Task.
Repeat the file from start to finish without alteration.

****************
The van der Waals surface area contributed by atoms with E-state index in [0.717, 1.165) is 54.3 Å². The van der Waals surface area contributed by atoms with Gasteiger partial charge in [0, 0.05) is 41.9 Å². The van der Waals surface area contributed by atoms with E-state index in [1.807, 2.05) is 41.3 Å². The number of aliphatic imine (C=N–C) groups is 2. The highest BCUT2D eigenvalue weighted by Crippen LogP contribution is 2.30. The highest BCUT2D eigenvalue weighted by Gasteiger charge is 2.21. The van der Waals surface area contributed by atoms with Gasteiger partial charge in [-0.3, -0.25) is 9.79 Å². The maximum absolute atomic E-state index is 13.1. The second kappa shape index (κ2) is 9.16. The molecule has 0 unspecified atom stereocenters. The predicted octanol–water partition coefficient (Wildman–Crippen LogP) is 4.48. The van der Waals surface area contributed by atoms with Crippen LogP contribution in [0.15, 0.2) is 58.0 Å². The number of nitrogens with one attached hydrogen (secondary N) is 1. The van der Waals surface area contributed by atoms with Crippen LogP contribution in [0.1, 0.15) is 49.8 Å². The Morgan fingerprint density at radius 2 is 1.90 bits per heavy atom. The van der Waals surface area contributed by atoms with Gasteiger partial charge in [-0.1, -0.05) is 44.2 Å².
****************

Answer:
The van der Waals surface area contributed by atoms with E-state index in [0.717, 1.165) is 54.3 Å². The van der Waals surface area contributed by atoms with Gasteiger partial charge in [0, 0.05) is 41.9 Å². The van der Waals surface area contributed by atoms with E-state index in [1.807, 2.05) is 41.3 Å². The number of aliphatic imine (C=N–C) groups is 2. The highest BCUT2D eigenvalue weighted by Crippen LogP contribution is 2.30. The highest BCUT2D eigenvalue weighted by Gasteiger charge is 2.21. The van der Waals surface area contributed by atoms with Gasteiger partial charge in [-0.3, -0.25) is 9.79 Å². The maximum absolute atomic E-state index is 13.1. The second kappa shape index (κ2) is 9.16. The molecule has 0 unspecified atom stereocenters. The predicted octanol–water partition coefficient (Wildman–Crippen LogP) is 4.48. The van der Waals surface area contributed by atoms with Crippen LogP contribution in [0.15, 0.2) is 58.0 Å². The number of nitrogens with one attached hydrogen (secondary N) is 1. The van der Waals surface area contributed by atoms with Crippen LogP contribution in [0.1, 0.15) is 49.8 Å². The Morgan fingerprint density at radius 2 is 1.90 bits per heavy atom. The van der Waals surface area contributed by atoms with Gasteiger partial charge in [-0.1, -0.05) is 44.2 Å².